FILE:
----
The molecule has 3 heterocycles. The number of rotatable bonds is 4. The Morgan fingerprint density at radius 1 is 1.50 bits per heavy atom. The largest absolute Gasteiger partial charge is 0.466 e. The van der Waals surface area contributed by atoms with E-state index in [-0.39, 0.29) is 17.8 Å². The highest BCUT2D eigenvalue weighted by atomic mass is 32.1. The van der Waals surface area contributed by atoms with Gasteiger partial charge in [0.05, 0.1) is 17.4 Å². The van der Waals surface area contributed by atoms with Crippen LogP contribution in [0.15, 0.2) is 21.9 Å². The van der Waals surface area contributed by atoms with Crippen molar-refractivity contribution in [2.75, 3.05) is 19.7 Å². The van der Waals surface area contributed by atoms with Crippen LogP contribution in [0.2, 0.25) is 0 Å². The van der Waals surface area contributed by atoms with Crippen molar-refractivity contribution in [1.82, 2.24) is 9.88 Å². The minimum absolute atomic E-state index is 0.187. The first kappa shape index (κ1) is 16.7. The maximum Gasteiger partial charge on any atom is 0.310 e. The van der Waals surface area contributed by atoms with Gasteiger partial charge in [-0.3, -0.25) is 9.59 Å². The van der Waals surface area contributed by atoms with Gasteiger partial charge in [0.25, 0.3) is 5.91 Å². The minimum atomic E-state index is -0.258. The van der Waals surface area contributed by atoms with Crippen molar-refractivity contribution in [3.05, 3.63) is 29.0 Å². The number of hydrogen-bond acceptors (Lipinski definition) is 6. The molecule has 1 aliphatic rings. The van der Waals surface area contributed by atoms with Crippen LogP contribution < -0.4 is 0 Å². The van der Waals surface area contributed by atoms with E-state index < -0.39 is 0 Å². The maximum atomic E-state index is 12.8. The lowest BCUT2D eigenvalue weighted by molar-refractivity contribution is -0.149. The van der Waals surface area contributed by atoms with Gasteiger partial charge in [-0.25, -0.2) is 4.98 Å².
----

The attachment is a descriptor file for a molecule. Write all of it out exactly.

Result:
The molecule has 3 heterocycles. The number of rotatable bonds is 4. The Morgan fingerprint density at radius 1 is 1.50 bits per heavy atom. The largest absolute Gasteiger partial charge is 0.466 e. The van der Waals surface area contributed by atoms with E-state index in [-0.39, 0.29) is 17.8 Å². The highest BCUT2D eigenvalue weighted by atomic mass is 32.1. The van der Waals surface area contributed by atoms with Gasteiger partial charge in [0.05, 0.1) is 17.4 Å². The van der Waals surface area contributed by atoms with Crippen LogP contribution in [0.15, 0.2) is 21.9 Å². The van der Waals surface area contributed by atoms with Crippen molar-refractivity contribution in [2.75, 3.05) is 19.7 Å². The van der Waals surface area contributed by atoms with Crippen LogP contribution in [0.2, 0.25) is 0 Å². The van der Waals surface area contributed by atoms with Crippen molar-refractivity contribution in [1.82, 2.24) is 9.88 Å². The minimum absolute atomic E-state index is 0.187. The first kappa shape index (κ1) is 16.7. The maximum Gasteiger partial charge on any atom is 0.310 e. The van der Waals surface area contributed by atoms with Gasteiger partial charge in [-0.3, -0.25) is 9.59 Å². The van der Waals surface area contributed by atoms with Gasteiger partial charge in [0.25, 0.3) is 5.91 Å². The minimum atomic E-state index is -0.258. The van der Waals surface area contributed by atoms with Crippen molar-refractivity contribution in [3.05, 3.63) is 29.0 Å². The number of hydrogen-bond acceptors (Lipinski definition) is 6. The molecule has 1 aliphatic rings. The van der Waals surface area contributed by atoms with Crippen LogP contribution < -0.4 is 0 Å². The van der Waals surface area contributed by atoms with E-state index < -0.39 is 0 Å². The maximum atomic E-state index is 12.8. The lowest BCUT2D eigenvalue weighted by molar-refractivity contribution is -0.149. The van der Waals surface area contributed by atoms with Gasteiger partial charge in [-0.25, -0.2) is 4.98 Å².